The Cleveland Cavaliers and head coach Mike Brown have been here before, if only because the franchise has unfolded in the exact same fashion only eight years prior.
An outgoing coach in former head coach Byron Scott, who arguably underwhelmed with a roster of young talent. A team defense that occasionally seems to hemorrhage points amidst abject confusion. A relatively new front office trying to reshape the face of the franchise in new directions.
Yep, we've been here before, even though the only constant has been Anderson Varejao's abundant 'fro.
Leading the bench hub toward the incoming NBA season once again, Brown's rehiring has been a topic of unwarranted divisive discussion. The scrutiny has been frequent and clear—that he's unable to orchestrate a functioning NBA offense, that he simply rode his superstar during his first stint in Cleveland and again in Los Angeles, that he couldn't win a title etc.
The Cavs did not hire Brown to be an offensive savant, nor is their roster as superstar-centric as it was before. Let the record show that Brown is no more guilty of the supposed vices of NBA head coaching than any other head coach in NBA history, and that, despite missed opportunities at raising a championship, Brown does understand how to create the one thing that Dan Gilbert and the rest of the Cavs community has sorely missed—a winning environment.
Without further ado, a breakdown of why Brown's hiring makes perfect sense for the Cavaliers.
One of the perceptual knocks against Coach Brown has been for his acumen (or lack thereof) for young player development.
Coming into the 2014 season, the Cavs look to start three under-25, top-four lottery picks—Kyrie Irving, Dion Waiters and Tristan Thompson—while bringing another No. 1 overall pick, rookie Anthony Bennett, off the bench as their sixth man. By comparison, Brown's first venture with the Cavs coincided with the arrival of exactly zero potential All-Star rookies. And of the players not-named-LeBron that Brown inherited outside of the draft, only one made any All-Star teams—then-26-year-old point guard Mo Williams, whose 2009 All-Star credential can be easily debunked.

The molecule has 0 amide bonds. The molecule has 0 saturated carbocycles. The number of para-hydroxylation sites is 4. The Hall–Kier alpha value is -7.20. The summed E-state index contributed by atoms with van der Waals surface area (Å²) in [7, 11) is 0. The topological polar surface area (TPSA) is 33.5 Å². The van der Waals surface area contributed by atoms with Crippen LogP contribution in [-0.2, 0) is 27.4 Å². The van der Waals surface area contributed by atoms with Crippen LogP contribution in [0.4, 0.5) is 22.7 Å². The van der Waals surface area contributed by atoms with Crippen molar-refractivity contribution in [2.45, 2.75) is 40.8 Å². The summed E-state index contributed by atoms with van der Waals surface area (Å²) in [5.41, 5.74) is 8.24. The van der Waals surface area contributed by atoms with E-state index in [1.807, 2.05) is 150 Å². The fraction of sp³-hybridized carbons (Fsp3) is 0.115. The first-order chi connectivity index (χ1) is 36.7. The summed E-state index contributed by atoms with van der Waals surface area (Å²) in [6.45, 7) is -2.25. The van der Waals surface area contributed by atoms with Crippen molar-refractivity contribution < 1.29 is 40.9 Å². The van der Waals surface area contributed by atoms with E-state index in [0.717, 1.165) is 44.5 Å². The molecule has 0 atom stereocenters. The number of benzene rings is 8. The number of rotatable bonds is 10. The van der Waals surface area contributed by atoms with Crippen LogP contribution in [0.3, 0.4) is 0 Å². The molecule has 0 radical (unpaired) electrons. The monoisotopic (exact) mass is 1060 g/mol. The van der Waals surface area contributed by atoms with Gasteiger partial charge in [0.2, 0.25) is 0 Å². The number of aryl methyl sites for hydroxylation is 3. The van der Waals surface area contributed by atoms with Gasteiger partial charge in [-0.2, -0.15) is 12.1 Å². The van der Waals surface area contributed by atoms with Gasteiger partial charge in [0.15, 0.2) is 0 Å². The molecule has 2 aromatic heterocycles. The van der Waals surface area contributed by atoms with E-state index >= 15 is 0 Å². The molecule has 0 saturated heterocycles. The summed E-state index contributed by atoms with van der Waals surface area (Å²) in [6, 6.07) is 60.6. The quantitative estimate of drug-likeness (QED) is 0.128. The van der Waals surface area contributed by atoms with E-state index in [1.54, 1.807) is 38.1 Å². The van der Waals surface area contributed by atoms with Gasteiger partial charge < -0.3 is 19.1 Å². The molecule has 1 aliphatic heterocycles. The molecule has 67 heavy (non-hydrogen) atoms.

However, in Brown's defense, the transactional history of the Cavs under general manager Danny Ferry was not exactly pristine. Trapped within the playoff race and a win-now mentality from upper management, the Cavs made liberal use of draft picks as trade bait for middling veteran journeymen and role players. The long road, as championed by the Oklahoma City Thunder and the current iteration of the Cavs, was never a considerable option; in fact, the highest the Cavs drafted under Ferry was 19th in 2008, for current-Denver Nugget power forward J.J. Hickson.
With that said, Brown nonetheless worked with what he had. He made remarkable strides in importing the Spurs' defensive system, on both the team and individual levels (as detailed below). He also enabled the Cavs' contributing rookies appropriate shares of playing time, rather than taking the curmudgeonly approach associated with his mentor.
For example: In 2007, Brown entrusted the 42nd overall pick, rookie Daniel Gibson, with 16 starts in lieu of veteran point guard Eric Snow. During that stretch, Gibson averaged 8.8 points on 53.9 percent shooting, and finished the regular season as the rookie leader in three-point shooting percentage at 41.9 percent. Brown's work with Gibson ultimately paid off in the playoffs, when he appeared in all 20 of the Cavs' postseason games, including a heroic stat line in the clincher over Detroit in the Eastern Conference Finals: a career-high 31 points, including 5-of-5 shooting from behind the arc, 6 rebounds and 2 assists off the bench.
And then you have such endorsements as the following, with regard to Brown's return, per ESPN.com's Brian Windhorst:
'I'm happy for him, very happy for him,' [Lebron James] said Tuesday before Game 2 of the Heat's first-round series against Milwaukee. 'I think he's a really good coach, very defensive-minded coach. It'll be good for the young guys they have.'